Are you kidding? Seriously? You honestly think "noone has really given a detailed assessment of the steaks..."??

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                                            1. re: AgentRed

                                              Please be so kind as to point them out. Incidentally, any place using top round over rib eye has to be second-rate.

                                              1. re: observor

                                                +1 for that sentiment... I may be "un-American" for saying so (being that we all have a choice) but cheese steaks have to be rib-eye if they are to pass these lips! I've had some of the "others" who people claim to be the best (*cough, ahem sputter Jim's* sputter, sputter, cough) and felt short changed with so-so quality meat that was chopped to the point of being hamburger on a bun with under cooked onions and barely a swipe of whiz
                                                *sigh... now I want a REAL cheeseteak!

                                                1. re: cgarner

                                                  At least he didn't ask for Camembert ..... Since Swiss is more than acceptable among the proletariat of Brooklyn to eat with Corned Beef on Rye, I suspect Kerry though he was being a "man of the people." His handlers should have told him to order Whiz and Philly's whole perception of him would have changed. What he SHOULD have done was gone up to Steve's and asked for BOTH (Whiz and the White American Insta-Melt they serve by default. How would have carried the Northeast with that kind of move.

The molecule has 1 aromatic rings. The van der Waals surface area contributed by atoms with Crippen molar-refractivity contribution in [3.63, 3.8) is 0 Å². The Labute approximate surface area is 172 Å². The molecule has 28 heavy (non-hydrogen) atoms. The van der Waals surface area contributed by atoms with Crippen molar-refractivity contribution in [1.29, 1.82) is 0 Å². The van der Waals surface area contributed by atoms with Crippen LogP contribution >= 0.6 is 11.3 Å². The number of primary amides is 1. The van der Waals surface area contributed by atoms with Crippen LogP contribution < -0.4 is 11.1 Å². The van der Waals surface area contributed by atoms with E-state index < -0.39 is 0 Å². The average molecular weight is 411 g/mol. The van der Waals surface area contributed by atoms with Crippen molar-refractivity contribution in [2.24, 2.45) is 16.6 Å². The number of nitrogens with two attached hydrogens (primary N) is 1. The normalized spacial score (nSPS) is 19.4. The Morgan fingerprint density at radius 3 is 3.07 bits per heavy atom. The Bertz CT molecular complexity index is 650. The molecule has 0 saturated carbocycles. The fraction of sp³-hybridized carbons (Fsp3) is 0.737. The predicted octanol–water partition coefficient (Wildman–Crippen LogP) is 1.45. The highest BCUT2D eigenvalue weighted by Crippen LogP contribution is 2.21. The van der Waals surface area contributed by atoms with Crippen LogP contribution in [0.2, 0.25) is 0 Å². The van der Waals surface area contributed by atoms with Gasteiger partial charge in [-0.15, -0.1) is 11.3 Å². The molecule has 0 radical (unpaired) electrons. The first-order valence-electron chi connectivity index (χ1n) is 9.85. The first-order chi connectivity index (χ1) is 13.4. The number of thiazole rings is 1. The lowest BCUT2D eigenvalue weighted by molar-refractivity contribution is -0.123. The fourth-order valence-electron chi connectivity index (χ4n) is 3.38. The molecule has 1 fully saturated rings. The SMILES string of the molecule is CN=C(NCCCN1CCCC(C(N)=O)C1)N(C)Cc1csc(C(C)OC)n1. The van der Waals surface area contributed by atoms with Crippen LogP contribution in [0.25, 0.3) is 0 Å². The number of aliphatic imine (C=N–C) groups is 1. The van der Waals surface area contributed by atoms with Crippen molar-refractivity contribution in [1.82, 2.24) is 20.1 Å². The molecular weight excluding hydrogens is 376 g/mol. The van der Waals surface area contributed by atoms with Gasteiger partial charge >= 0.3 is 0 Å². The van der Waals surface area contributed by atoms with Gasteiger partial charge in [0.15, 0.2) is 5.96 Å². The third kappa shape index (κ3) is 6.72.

I guarantee we will never see another cheese steak "faux pas" in American political history after Kerry.

                                              2. re: AgentRed

                                                LOL!

                                            2. For asking about cheesesteaks, I think it would be a good idea if the observor went to Barclay Prime and ordered the $100 cheesesteak, laden with foie gras, kobe steak, truffles, Taleggio, and other haute ingredients. And then afterwards went to Pats and ate one. Then you could really tell us what belongs in a cheesesteak!

                                              1 Reply
                                              1. re: cwdonald

                                                I've heard that the $100 steak at BP no longer comes with Foie unless explicitly requested in advance. This practice may have changed under the new chef. Starr Restaurants has a ban on foie.

                                                In fact the $100 cheesesteak isn't even on the menu anymore, you have to ask for it.